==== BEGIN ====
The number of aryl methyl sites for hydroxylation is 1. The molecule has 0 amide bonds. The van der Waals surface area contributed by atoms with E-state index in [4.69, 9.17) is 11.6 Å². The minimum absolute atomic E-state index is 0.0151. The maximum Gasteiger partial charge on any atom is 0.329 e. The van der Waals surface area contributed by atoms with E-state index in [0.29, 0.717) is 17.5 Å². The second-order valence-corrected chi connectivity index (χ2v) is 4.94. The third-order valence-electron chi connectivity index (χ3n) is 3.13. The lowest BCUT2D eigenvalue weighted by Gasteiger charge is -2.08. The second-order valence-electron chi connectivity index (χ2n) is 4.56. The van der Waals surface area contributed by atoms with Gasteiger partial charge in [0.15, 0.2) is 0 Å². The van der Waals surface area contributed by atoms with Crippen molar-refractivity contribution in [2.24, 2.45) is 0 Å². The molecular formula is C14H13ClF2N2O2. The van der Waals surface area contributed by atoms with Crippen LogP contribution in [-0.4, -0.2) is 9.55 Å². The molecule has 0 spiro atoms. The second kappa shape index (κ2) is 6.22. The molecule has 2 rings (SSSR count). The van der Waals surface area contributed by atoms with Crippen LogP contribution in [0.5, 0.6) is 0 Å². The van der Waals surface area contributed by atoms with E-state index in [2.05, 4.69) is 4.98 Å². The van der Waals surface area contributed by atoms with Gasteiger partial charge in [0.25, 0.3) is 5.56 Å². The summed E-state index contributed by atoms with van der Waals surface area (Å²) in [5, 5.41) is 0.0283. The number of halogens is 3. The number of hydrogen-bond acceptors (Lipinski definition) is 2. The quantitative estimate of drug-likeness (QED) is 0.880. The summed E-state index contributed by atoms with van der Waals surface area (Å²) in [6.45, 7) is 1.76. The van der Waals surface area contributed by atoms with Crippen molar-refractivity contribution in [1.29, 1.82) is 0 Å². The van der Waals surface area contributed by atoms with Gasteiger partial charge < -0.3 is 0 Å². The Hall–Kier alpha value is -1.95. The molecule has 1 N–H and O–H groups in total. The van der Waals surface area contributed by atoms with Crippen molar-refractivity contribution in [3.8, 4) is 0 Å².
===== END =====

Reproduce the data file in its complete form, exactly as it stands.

The number of aryl methyl sites for hydroxylation is 1. The molecule has 0 amide bonds. The van der Waals surface area contributed by atoms with E-state index in [4.69, 9.17) is 11.6 Å². The minimum absolute atomic E-state index is 0.0151. The maximum Gasteiger partial charge on any atom is 0.329 e. The van der Waals surface area contributed by atoms with E-state index in [0.29, 0.717) is 17.5 Å². The second-order valence-corrected chi connectivity index (χ2v) is 4.94. The third-order valence-electron chi connectivity index (χ3n) is 3.13. The lowest BCUT2D eigenvalue weighted by Gasteiger charge is -2.08. The second-order valence-electron chi connectivity index (χ2n) is 4.56. The van der Waals surface area contributed by atoms with Gasteiger partial charge in [0.15, 0.2) is 0 Å². The van der Waals surface area contributed by atoms with Crippen molar-refractivity contribution in [2.24, 2.45) is 0 Å². The molecular formula is C14H13ClF2N2O2. The van der Waals surface area contributed by atoms with Crippen LogP contribution in [-0.4, -0.2) is 9.55 Å². The molecule has 0 spiro atoms. The second kappa shape index (κ2) is 6.22. The molecule has 2 rings (SSSR count). The van der Waals surface area contributed by atoms with Crippen LogP contribution in [0.5, 0.6) is 0 Å². The van der Waals surface area contributed by atoms with E-state index in [2.05, 4.69) is 4.98 Å². The van der Waals surface area contributed by atoms with Gasteiger partial charge in [0.25, 0.3) is 5.56 Å². The summed E-state index contributed by atoms with van der Waals surface area (Å²) in [5, 5.41) is 0.0283. The number of halogens is 3. The number of hydrogen-bond acceptors (Lipinski definition) is 2. The quantitative estimate of drug-likeness (QED) is 0.880. The summed E-state index contributed by atoms with van der Waals surface area (Å²) in [6.45, 7) is 1.76. The van der Waals surface area contributed by atoms with Crippen molar-refractivity contribution in [1.29, 1.82) is 0 Å². The van der Waals surface area contributed by atoms with Gasteiger partial charge < -0.3 is 0 Å². The Hall–Kier alpha value is -1.95. The molecule has 1 N–H and O–H groups in total. The van der Waals surface area contributed by atoms with Crippen molar-refractivity contribution in [3.8, 4) is 0 Å².